A brittle blade will do you no good, even if you’re looking to weld it.
If you’ve checked the entire blade and there’s no signs of rust, your next step is to clean the blade.
Cleaning the blade is simple. You can use a degreasing agent, or soak in soapy water.
It should be a no-brainer. Don’t use anything corrosive, as this will damage your blade.
A wash with a degreasing agent, soapy water or alternative, (oven cleaners and Simple Green, to name a few) will remove any resin which has built up over time. You’ll notice an improvement in the quality of your blade once you use it again post-clean.
Grinding The Blade
After you’ve wiped down the blade with a cloth, it’s time to grind the blade. Grinding the blade is an important step, as it will provide a tighter fit once welded, enhancing the strength of the blade.
To grind the blade, it’s best to do so at an angle, using your vise. Both snapped ends of the blade will have to overlap, so they are compact and tight.
Once you’ve finished grinding the blades, place them both in the vise again, making sure that the ends are almost overlapping.
Welding The Blade
You’re now ready to weld, and it should be a simple and relatively quick process.
You’ll notice just how important it is to touch the ends of the blade tightly together – as the blade will be weak without touching when welding is complete. Hopefully, you won’t have to worry about this.
Once you’ve finished welding, you can move onto welding the other side of the blade. You’ll do this once, like the first side.
Welding both sides is important, as this is also another way you’re able to strengthen the blade.
Post-Weld & Maintenance Of Blade
Now that you’ve completed the welding of both sides, give the blade a quick annealing with a blowtorch, on both sides. This is a useful tip that can often be forgotten, with the blade again being strengthened once stressed.
After the blade has cooled down, you can use the grinder to the repaired area to smooth out any imperfections that occurred through welding. You can give your blade another clean, yet you’re also ready to re-install the blade into the bandsaw.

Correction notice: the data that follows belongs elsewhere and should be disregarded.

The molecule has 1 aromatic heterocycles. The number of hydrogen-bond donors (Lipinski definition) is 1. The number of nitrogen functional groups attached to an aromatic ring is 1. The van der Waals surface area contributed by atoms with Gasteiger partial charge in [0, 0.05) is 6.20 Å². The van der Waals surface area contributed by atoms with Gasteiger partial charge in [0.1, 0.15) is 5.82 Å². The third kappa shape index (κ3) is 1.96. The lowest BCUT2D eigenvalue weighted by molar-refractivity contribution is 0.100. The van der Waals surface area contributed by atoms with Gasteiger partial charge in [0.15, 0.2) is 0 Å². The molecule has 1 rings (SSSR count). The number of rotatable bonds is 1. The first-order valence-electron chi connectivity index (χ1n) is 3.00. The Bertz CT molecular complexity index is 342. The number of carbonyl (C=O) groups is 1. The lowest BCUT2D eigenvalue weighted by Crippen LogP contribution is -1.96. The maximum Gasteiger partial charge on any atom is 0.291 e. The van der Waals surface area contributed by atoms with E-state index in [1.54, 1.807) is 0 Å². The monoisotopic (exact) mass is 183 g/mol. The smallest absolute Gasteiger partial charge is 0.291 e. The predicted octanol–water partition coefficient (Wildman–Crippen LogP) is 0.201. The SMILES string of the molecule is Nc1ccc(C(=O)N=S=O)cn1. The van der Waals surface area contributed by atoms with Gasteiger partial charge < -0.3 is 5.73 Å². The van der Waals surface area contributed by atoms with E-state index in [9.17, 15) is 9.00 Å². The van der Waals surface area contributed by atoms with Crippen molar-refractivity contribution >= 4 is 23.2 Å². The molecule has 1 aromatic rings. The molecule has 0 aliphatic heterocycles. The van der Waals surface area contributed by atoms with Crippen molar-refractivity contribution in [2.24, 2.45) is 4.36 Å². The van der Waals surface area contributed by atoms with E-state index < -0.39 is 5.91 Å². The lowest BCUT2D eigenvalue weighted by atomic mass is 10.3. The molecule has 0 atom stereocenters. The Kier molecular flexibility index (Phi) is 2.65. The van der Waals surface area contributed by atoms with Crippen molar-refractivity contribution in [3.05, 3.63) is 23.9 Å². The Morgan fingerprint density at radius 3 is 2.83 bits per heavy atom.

Naturally, damage will occur through general use overtime, and a blade will need to be replaced eventually. In the meantime, your newly-welded blade can last quite a long time, through regular maintenance.
This includes lubricating your blades after use, and cleaning them regularly to remove built-up resin, after you’ve inspected for any potential rust damage.
Now that you’ve finished reading this article, you should have a fairly solid idea of how to weld a broken bandsaw blade, if you didn’t already. You can do many things to prevent this from occurring, yet eventually this happens to us all.
If you have a blade tracking adjustment feature, as well as a blade tension adjustability – you can use both of these to monitor the general status of your blade. Once the time comes to weld a broken blade – you’ll be prepared!
I’d love to see what you think, though. Do you use a method similar to this when welding bandsaw blades?
Or do you use another method? Whatever it may be, I’d love to hear your thoughts in the comments below.
Can I use a piece of wood to hold the blades in the vise?
Obviously, fire and wood don’t mix at the best of times. Yet, a piece of plywood has a strong resistance to fire.
It’s able to hold the blades as a placeholder, and stay relatively damage-free, although you’ll notice the occasional flame or two once under the flame.
I noticed my blade has a little bit of rust when I’m inspecting it – is it still good to use?
Depending on the amount of rust, your blade should still be strong enough to weld together and use again.
Thick, deep rust can often be removed with non-toxic, rust-specific solutions. Thin rust, however – can be removed with a light clean.
It’s best to not scrub rusty blades – as this can reduce the overall strength of the blade.